Re[2]: The World Wide Web vs. webs.

Subject: Re[2]: The World Wide Web vs. webs.
From: Arlen -dot- P -dot- Walker -at- JCI -dot- COM
Date: Mon, 23 Sep 1996 11:43:00 -0600

Here's another term that's frequently used to refer to networks not
connected to the Internet:


Well.... yeah.... but...

It's like saying, "here's another word frequently used to refer to an
edible product placed between two pieces of bread -- peanut butter." You're
right, But.

Some intranets are not connected to the Internet. So you're right. Except
some are. And not every collection of networks which is not connected to
the Internet is an intranet.

Our intranet, for example, is not part of the Internet, yet every machine
on it *is* connected to the Internet. The Intranet servers are not visible
to the Internet, yet they themselves *can* see the Internet. And I think
I've probably just described 80% or more of the intranets out there.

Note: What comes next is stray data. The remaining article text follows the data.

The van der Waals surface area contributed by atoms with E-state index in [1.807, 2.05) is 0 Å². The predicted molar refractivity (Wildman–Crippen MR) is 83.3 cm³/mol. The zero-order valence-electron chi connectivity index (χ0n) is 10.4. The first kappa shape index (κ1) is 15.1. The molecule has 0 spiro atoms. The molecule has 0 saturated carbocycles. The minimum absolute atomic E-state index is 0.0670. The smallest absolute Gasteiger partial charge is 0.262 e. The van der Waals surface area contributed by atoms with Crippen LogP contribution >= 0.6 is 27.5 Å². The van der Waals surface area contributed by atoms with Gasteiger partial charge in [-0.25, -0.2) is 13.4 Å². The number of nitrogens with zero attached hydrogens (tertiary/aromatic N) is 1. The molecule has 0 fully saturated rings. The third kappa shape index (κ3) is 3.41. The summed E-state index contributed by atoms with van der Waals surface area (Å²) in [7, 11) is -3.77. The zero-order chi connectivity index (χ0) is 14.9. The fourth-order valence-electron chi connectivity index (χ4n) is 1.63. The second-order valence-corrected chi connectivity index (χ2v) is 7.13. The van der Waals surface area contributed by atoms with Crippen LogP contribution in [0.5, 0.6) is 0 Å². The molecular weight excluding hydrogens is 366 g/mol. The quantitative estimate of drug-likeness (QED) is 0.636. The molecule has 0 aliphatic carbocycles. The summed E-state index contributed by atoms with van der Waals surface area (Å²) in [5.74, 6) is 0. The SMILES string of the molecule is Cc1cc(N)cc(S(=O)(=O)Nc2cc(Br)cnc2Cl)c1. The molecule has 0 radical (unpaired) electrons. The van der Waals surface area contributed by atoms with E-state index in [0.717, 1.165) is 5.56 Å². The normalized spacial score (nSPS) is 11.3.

An "intranet" is a word for a network (not necessarily a collection of
networks; there could be only one network involved) which serves
information up to a smaller group of clients, as opposed to the entire
world. Usually this beast uses http for its main protocol, but that doesn't
seem to be required; Notes could just as easily form the communications

An "internet" is, by definition, a collection of two or more networks (it's
a shortened form of the word "internetwork") which pass data back and
forth. There is no implication made about protocol; you can have an
internet based on LocalTalk, if you're patient enough.

An "intranet" can also be an "internet." But it may not. Just like the
peanut butter may be on bread. But it could also be found on celery. ;{>}

Have fun,
Chief Managing Director In Charge, Department of Redundancy Department
DNRC 224

Arlen -dot- P -dot- Walker -at- JCI -dot- Com
In God we trust; all others must provide data.
Opinions expressed are mine and mine alone.
If JCI had an opinion on this, they'd hire someone else to deliver it.

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